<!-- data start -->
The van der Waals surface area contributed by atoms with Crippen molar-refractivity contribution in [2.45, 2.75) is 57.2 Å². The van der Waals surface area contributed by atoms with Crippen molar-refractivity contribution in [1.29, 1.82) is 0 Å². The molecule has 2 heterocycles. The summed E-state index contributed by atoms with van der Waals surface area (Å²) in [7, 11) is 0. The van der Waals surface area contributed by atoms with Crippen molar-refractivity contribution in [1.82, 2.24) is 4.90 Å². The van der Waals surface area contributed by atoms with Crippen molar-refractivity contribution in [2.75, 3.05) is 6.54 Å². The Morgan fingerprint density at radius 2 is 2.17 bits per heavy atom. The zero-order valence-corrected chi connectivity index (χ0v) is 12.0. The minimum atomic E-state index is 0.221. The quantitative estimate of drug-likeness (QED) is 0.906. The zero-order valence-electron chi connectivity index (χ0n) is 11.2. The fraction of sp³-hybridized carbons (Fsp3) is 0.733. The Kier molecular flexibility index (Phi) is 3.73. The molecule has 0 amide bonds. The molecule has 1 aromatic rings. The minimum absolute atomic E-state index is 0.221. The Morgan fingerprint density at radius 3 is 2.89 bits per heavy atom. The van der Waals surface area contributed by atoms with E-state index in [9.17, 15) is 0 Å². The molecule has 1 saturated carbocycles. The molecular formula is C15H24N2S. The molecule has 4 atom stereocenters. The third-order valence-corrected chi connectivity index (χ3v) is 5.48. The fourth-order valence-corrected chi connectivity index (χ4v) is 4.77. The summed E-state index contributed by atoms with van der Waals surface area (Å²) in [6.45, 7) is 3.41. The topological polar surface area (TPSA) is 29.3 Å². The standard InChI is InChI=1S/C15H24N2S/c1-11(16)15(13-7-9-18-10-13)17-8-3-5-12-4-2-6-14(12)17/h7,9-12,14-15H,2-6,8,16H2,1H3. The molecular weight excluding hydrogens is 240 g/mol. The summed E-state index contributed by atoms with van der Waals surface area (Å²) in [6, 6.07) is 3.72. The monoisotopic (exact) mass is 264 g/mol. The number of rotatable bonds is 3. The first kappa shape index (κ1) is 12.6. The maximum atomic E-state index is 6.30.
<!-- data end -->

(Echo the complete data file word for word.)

The van der Waals surface area contributed by atoms with Crippen molar-refractivity contribution in [2.45, 2.75) is 57.2 Å². The van der Waals surface area contributed by atoms with Crippen molar-refractivity contribution in [1.29, 1.82) is 0 Å². The molecule has 2 heterocycles. The summed E-state index contributed by atoms with van der Waals surface area (Å²) in [7, 11) is 0. The van der Waals surface area contributed by atoms with Crippen molar-refractivity contribution in [1.82, 2.24) is 4.90 Å². The van der Waals surface area contributed by atoms with Crippen molar-refractivity contribution in [2.75, 3.05) is 6.54 Å². The Morgan fingerprint density at radius 2 is 2.17 bits per heavy atom. The zero-order valence-corrected chi connectivity index (χ0v) is 12.0. The minimum atomic E-state index is 0.221. The quantitative estimate of drug-likeness (QED) is 0.906. The zero-order valence-electron chi connectivity index (χ0n) is 11.2. The fraction of sp³-hybridized carbons (Fsp3) is 0.733. The Kier molecular flexibility index (Phi) is 3.73. The molecule has 0 amide bonds. The molecule has 1 aromatic rings. The minimum absolute atomic E-state index is 0.221. The Morgan fingerprint density at radius 3 is 2.89 bits per heavy atom. The van der Waals surface area contributed by atoms with E-state index in [9.17, 15) is 0 Å². The molecule has 1 saturated carbocycles. The molecular formula is C15H24N2S. The molecule has 4 atom stereocenters. The third-order valence-corrected chi connectivity index (χ3v) is 5.48. The fourth-order valence-corrected chi connectivity index (χ4v) is 4.77. The summed E-state index contributed by atoms with van der Waals surface area (Å²) in [6.45, 7) is 3.41. The topological polar surface area (TPSA) is 29.3 Å². The standard InChI is InChI=1S/C15H24N2S/c1-11(16)15(13-7-9-18-10-13)17-8-3-5-12-4-2-6-14(12)17/h7,9-12,14-15H,2-6,8,16H2,1H3. The molecular weight excluding hydrogens is 240 g/mol. The summed E-state index contributed by atoms with van der Waals surface area (Å²) in [6, 6.07) is 3.72. The monoisotopic (exact) mass is 264 g/mol. The number of rotatable bonds is 3. The first kappa shape index (κ1) is 12.6. The maximum atomic E-state index is 6.30.